The sport of kayak fishing has generated a tremendous following whose numbers rank among the fastest growing of all outdoor sports. As a barometer, just pay attention on the highway to the plastic fishing craft adorning the roofs, beds and utility trailers of a large number of travelers in spring, summer and fall.

This number of kayak-fishing fans drops off dramatically after the Christmas holidays when winter rolls around. If you take a cross section of fishermen across the state, kayak-angling participation is probably reduced no more or no less than the rest of the general angling population. Fishing conditions are simply not as comfortable in winter, and many would-be kayak anglers don’t participate because of the perception that it’s too hard to catch fish from a kayak during the colder months.

The answer is that for any number of species, winter fishing is different than spring, summer and fall fishing. Facing those changes with the peculiarity of fishing from a kayak simply eludes some anglers, who decide to hang it up until more comfortable weather and more familiar fishing patterns arrive.

Probably the No. 1 misconception is that kayak angling is shallow-water angling only. Because fish leave the shallows when water temperatures drop, many kayakers simply don’t know or aren’t comfortable with leaving the backs of creeks or shallow flats for open water.

The easiest solution is not to leave shallow water. While a smaller number of most species will still visit shallow water from time to time, a better solution might be to target species that are more shallow water prone than others.

At the top of the list would be slot-sized redfish in coastal creeks and marshes. While larger reds have left estuaries, the juveniles are still plentiful in the same general locations they’ve been all year.

When targeting winter redfish, keep in mind that because those fish are nearly the only game in town, there’s plenty of pressure on them, making them incrementally spookier than at any other time. In fact, the shallower redfish can get, the safer they feel from predators. This falls right in the kayak angler’s wheelhouse, with the ability to stand and slowly paddle or pole the shallows while looking for large schools of as many as 100 to 200 fish.

Once you locate them, the keys to success are to pick at the school from the outside and work your baits painfully slow and well ahead of the fish.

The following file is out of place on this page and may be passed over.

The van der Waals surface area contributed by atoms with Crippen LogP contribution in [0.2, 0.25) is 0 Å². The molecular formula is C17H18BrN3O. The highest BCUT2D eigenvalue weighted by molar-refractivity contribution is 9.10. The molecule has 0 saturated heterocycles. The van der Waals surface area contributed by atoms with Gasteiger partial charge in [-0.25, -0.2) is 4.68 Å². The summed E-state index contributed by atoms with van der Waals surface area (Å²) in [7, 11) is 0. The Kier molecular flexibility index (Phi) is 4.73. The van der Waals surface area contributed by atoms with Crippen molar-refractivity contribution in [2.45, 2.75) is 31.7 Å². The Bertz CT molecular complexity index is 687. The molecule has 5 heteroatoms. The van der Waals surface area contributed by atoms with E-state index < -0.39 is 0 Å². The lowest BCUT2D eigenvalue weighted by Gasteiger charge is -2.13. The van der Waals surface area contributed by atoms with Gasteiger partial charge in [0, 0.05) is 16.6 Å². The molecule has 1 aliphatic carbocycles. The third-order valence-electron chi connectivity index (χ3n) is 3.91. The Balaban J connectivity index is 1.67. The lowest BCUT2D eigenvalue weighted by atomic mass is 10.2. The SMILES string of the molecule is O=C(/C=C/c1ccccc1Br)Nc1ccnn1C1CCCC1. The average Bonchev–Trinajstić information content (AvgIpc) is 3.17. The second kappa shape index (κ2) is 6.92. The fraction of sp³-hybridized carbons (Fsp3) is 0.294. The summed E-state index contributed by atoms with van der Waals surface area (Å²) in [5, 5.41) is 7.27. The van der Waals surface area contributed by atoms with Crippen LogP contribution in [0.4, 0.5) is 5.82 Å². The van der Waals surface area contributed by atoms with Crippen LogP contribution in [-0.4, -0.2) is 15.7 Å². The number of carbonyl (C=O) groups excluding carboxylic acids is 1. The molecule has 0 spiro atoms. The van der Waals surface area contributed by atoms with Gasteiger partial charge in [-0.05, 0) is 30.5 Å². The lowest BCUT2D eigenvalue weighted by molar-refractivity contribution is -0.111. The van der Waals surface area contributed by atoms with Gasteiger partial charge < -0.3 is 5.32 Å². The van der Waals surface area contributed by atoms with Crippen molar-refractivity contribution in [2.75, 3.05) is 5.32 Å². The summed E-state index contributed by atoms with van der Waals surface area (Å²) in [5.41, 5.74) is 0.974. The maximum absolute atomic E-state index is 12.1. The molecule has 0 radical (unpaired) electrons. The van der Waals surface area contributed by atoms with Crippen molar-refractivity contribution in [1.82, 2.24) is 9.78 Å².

On the freshwater side, one species tops the list with another a close second. Striped bass and hybrid bass become considerably more active during the colder months, as water conditions are  more suitable to their cold, north Atlantic ancestry.

Stripers and their kin will push into creeks, cuts and coves to feed on baitfish. While these areas are not always shallow, they tend to be more narrow and protected from the wind and other winter elements, making them prime target for kayak anglers.

While most scouting of redfish schools is done by word of mouth or on the water, scouting for stripers can be done from a vehicle by checking likely areas from bridges, overlooks and bluffs. During the winter, flocks of sea birds migrate inland, and if you can find gulls diving and working bait in the back of a creek or cut — or along a series of points — is a pretty solid indicator of striped bass, white perch or even largemouth and spotted bass feeding.

Such schooling action can be fast and furious, but what paddlers may lack in terms of quick mobility to zoom back and forth across a lake chasing schools, those fish are not leaving the area but are simply sounding and can be worked with a deeper-running bait or be the first on the scene when the school comes back up after things quiet down.

Speaking of white perch, probably the most dependable of all winter species in the state’s freshwater reservoirs is this invasive but delicious panfish. Like striped bass, white perch, which are actually related to stripers, feed extensively throughout the winter.

Kayak anglers choosing to target white perch will benefit from having a decent sonar unit. Other than the aforementioned water birds earmarking feeding activity, look for white perch to stage on long points on the windward side of the lake. 

Large schools of white perch will move frequently but tend to gravitate to points. Anglers simply need to tie on a small to medium jigging spoon in flashy colors to tempt them fish into biting. Anglers can drift or troll live or cut bait on multiple- hook rigs.